Fighter for the Future

Flickering lights, soft humming computers, the quiet chattering of people spread throughout the room, the smell of ink and paper wafting through the air and two weeks to devour my next alternate universe with choices the plenty. The librarian gave me a gentle nod and smile as I passed the reception desk, familiar faces with little investment in each others lives with the exception of the new intake schedule. I browsed the new and popular by demand section, the same books have been sitting there for the last four visits, nothing new on my persona.

I need adventure, friendship, romance, contempt, security, heartache, energy; truly anything to distract me from the reality that I walk every day. With a sharp left, I headed straight for the fiction section. Authors aplenty, I have a choice to explore the African plains, dive into the Indian ocean, become a detective on a mystery set in the 1800’s or fall in love with a man who was addicted the devouring emotions of his mother. The limits for escape are endless.

Running my finger over the spines one at a time, devouring the titles and authors who put their heart and soul onto the pages of each book, I felt comforted as if I was surrounded by old friends. Making my way up the aisle I passed the B’s and C’s turned the corner and found myself somewhere between H and N, but what stuck out to me was not a book with fancy bold type lettering. No, the book that stuck out to me was bound in leather, with no lettering on the spine. It was like the black sheep of all that surrounded it; completely different and unique, yet satisfyingly similar.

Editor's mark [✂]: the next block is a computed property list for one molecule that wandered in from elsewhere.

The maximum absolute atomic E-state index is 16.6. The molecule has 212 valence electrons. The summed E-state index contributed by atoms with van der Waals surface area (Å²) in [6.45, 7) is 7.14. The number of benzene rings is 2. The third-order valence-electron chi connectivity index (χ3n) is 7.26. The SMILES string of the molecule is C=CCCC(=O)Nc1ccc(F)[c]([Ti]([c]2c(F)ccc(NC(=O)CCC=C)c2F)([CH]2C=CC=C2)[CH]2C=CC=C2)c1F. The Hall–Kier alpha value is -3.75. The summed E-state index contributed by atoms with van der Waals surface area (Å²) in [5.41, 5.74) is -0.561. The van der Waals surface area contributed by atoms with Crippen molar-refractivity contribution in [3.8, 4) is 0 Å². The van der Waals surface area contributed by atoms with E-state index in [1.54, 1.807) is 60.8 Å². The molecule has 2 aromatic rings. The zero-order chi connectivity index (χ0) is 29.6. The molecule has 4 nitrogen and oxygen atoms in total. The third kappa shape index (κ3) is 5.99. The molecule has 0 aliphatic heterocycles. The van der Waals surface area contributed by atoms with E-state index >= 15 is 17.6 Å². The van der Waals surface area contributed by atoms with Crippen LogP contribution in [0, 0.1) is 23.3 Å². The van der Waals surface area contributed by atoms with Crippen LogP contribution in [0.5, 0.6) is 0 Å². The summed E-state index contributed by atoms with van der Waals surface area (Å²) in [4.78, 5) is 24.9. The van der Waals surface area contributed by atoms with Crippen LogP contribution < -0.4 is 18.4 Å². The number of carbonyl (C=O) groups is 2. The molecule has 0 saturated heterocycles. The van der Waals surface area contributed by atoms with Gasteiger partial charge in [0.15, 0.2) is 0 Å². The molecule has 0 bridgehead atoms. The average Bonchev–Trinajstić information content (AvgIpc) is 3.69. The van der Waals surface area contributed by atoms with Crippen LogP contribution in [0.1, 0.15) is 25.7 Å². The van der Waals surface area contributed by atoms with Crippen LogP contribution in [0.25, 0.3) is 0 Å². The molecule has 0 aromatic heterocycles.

Slowly I pulled the book from its line on the shelf. The binding was old, the leather well worn, and the pages a dusty yellow. No identification of the book, no title, no author, it’s mystery was already a great intrigue to escaping the present. What was held between these two covers that were hidden away from view and why was it so ornate that even a title was not needed?

Studying the book as if it were the keeper of some great story yet to be devoured by my curious soul, I slowly opened the front cover with some trepidation. Was this some form of sorcery that someone had hidden within the shelves of a rural library in the middle of New Hope, Pennsylvania? One eye shut and the other expecting the light of dark sources to explode from the mixture of air on the pages I held the book at an arm’s length distance, enough room to jump back and prevent any bodily harm.

As the spine cracked and the book laid out in my hands open, no reaction of spiritual captivity occurring I brought the book closer for a deeper inspection. In neat, smooth lettering, the title of this mystery book became clear “Keeper of the Past.” Sounds pretty cliche considering that the title was written in pencil, after all with the simple workings of an eraser, the past could be no more. Flipping through the next few pages what I found was not a book, but the life of a person who detailed parts of their life in scripture that felt foreign compared to the simple type font that is mass produced on the hundreds of neighbors that surrounded me.

Date: January 7

Dearest Friend,